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Jérôme Cochereau, Guillaume Herbet, Valérie Rigau, and Hugues Duffau

WHO Grade II glioma (low-grade glioma [LGG]) is increasingly diagnosed as an incidental finding in patients undergoing MRI for many conditions. Recent data have demonstrated that such incidental LGGs are progressive tumors that undergo clinical transformation and ultimately become malignant. Although asymptomatic LGG seems to represent an earlier step in the natural course of a glioma than the symptomatic LGG, it is nonetheless impossible to predict at the individual level when the tumor will become malignant. The authors report the case of a 43-year-old woman with a right operculo-insular LGG that was incidentally diagnosed because of headaches. No treatment was proposed, and repeated MRI scans were performed for 6 years in another institution. Due to a slow but continuous growth of the lesion, the patient was finally referred to our center to undergo surgery. Interestingly, objective calculation of the velocity of the tumor’s diametric expansion demonstrated a sudden acceleration of the growth rate within the 5 months preceding surgery, with the development of contrast enhancement. Remarkably, the patient was still asymptomatic. An awake resection was performed with intraoperative electrical mapping. There was no functional worsening following surgery, as assessed on postoperative neuropsychological examination. Removal of 92% of signal abnormality on FLAIR MRI was achieved, with complete resection of the area of contrast enhancement. Neuropathological examination revealed a glioblastoma, and the patient was subsequently treated with concomitant radiotherapy and chemotherapy. Although a “wait and see” attitude has been advocated by some authors with respect to incidental LGG, our original case demonstrates that acute transformation to glioblastoma may nonetheless occur, even before the onset of any symptoms. Therefore, because the lack of symptoms does not protect from malignant transformation, we propose consideration of earlier resection in a more systematic manner in cases of incidental LGG.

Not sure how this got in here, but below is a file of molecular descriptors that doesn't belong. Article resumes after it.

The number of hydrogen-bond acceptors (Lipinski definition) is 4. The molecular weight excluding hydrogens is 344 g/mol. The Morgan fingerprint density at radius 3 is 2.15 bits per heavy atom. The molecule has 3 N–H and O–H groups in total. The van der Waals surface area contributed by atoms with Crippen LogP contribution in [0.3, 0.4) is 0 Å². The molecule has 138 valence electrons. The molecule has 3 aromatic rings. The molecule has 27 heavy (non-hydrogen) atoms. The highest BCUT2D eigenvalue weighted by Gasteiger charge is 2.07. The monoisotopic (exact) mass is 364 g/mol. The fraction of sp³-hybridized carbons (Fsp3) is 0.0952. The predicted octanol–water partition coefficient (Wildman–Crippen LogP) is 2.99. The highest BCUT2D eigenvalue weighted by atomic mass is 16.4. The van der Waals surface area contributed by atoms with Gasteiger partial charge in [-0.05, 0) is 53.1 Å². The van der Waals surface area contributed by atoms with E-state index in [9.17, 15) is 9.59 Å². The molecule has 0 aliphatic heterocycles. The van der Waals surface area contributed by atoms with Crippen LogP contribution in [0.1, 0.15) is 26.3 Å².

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Sam Ng, Guillaume Herbet, Anne-Laure Lemaitre, Jérôme Cochereau, Sylvie Moritz-Gasser, and Hugues Duffau

OBJECTIVE

Early surgery in presumed asymptomatic patients with incidental low-grade glioma (ILGG) has been suggested to improve maximal resection rates and overall survival. However, no study has reported on the impact of such preventive treatment on cognitive functioning. The aim of this study was to investigate neuropsychological outcomes in patients with ILGG who underwent preventive surgery.

METHODS

This was a retrospective analysis of a consecutive series of patients with ILGG who underwent awake surgery and who had presurgical and 3-month postsurgical neuropsychological assessments. Data were normalized into z-scores and regrouped by cognitive domains. Clinicoradiological data, histomolecular profile, and differences in z-scores (Δz-scores) were analyzed.

RESULTS

Forty-seven patients were included (mean age 39.2 ± 11.3 years). Twenty-eight patients (59.6%) underwent supratotal or total resections. All patients were still alive after a mean follow-up of 33.0 ± 30.8 months. Forty-one patients (87.2%) had stable (n = 34, 72.3%) or improved (Δz-score > 1; n = 7, 14.9%) neurocognitive outcomes after surgery. Six patients (12.8%) presented a slight impairment (Δz-score < −1) in at least one cognitive domain. The mean presurgical and postsurgical z-scores were comparable except in the psychomotor speed and attention domain. A significant correlation between presurgical executive functioning and tumor volume was reported, whereas the extent of resection and histomolecular profile did not impact neuropsychological outcomes.

CONCLUSIONS

Early surgical treatment in presumed asymptomatic patients with ILGG was associated with stable or improved neuropsychological outcomes in 87.2% of patients at 3 months, with only mild cognitive decline observed in 6 patients. In return, supratotal or total resections were achieved in most patients, and all patients were still alive at the end of the follow-up.